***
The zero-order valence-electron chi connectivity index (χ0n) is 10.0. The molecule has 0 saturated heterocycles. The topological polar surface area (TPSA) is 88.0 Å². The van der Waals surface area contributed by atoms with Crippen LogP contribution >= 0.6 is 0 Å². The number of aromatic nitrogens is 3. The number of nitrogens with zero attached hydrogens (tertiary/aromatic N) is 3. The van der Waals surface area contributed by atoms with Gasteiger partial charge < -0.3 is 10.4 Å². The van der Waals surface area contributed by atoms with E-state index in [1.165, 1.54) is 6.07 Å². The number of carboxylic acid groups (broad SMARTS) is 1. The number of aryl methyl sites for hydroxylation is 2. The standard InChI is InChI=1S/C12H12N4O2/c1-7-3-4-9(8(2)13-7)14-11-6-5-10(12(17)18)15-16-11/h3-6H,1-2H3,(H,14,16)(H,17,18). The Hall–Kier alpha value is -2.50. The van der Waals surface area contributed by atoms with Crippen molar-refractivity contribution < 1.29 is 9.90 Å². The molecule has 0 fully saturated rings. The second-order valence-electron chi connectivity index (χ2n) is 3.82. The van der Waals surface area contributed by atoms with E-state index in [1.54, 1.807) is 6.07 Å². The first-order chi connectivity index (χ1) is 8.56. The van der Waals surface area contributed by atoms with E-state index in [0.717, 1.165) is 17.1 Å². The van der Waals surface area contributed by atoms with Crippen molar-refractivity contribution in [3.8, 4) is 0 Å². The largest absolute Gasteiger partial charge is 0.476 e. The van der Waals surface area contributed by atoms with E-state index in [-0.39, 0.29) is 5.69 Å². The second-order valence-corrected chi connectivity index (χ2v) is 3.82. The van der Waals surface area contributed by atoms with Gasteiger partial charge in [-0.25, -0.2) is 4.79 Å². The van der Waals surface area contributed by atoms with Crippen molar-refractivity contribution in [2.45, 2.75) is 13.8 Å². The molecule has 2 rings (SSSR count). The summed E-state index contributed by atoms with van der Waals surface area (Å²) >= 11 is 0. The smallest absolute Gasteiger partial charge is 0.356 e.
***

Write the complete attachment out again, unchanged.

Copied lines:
The zero-order valence-electron chi connectivity index (χ0n) is 10.0. The molecule has 0 saturated heterocycles. The topological polar surface area (TPSA) is 88.0 Å². The van der Waals surface area contributed by atoms with Crippen LogP contribution >= 0.6 is 0 Å². The number of aromatic nitrogens is 3. The number of nitrogens with zero attached hydrogens (tertiary/aromatic N) is 3. The van der Waals surface area contributed by atoms with Gasteiger partial charge < -0.3 is 10.4 Å². The van der Waals surface area contributed by atoms with E-state index in [1.165, 1.54) is 6.07 Å². The number of carboxylic acid groups (broad SMARTS) is 1. The number of aryl methyl sites for hydroxylation is 2. The standard InChI is InChI=1S/C12H12N4O2/c1-7-3-4-9(8(2)13-7)14-11-6-5-10(12(17)18)15-16-11/h3-6H,1-2H3,(H,14,16)(H,17,18). The Hall–Kier alpha value is -2.50. The van der Waals surface area contributed by atoms with Crippen molar-refractivity contribution < 1.29 is 9.90 Å². The molecule has 0 fully saturated rings. The second-order valence-electron chi connectivity index (χ2n) is 3.82. The van der Waals surface area contributed by atoms with E-state index in [1.54, 1.807) is 6.07 Å². The first-order chi connectivity index (χ1) is 8.56. The van der Waals surface area contributed by atoms with E-state index in [0.717, 1.165) is 17.1 Å². The van der Waals surface area contributed by atoms with Crippen molar-refractivity contribution in [3.8, 4) is 0 Å². The largest absolute Gasteiger partial charge is 0.476 e. The van der Waals surface area contributed by atoms with E-state index in [-0.39, 0.29) is 5.69 Å². The second-order valence-corrected chi connectivity index (χ2v) is 3.82. The van der Waals surface area contributed by atoms with Gasteiger partial charge in [-0.25, -0.2) is 4.79 Å². The van der Waals surface area contributed by atoms with Crippen molar-refractivity contribution in [2.45, 2.75) is 13.8 Å². The molecule has 2 rings (SSSR count). The summed E-state index contributed by atoms with van der Waals surface area (Å²) >= 11 is 0. The smallest absolute Gasteiger partial charge is 0.356 e.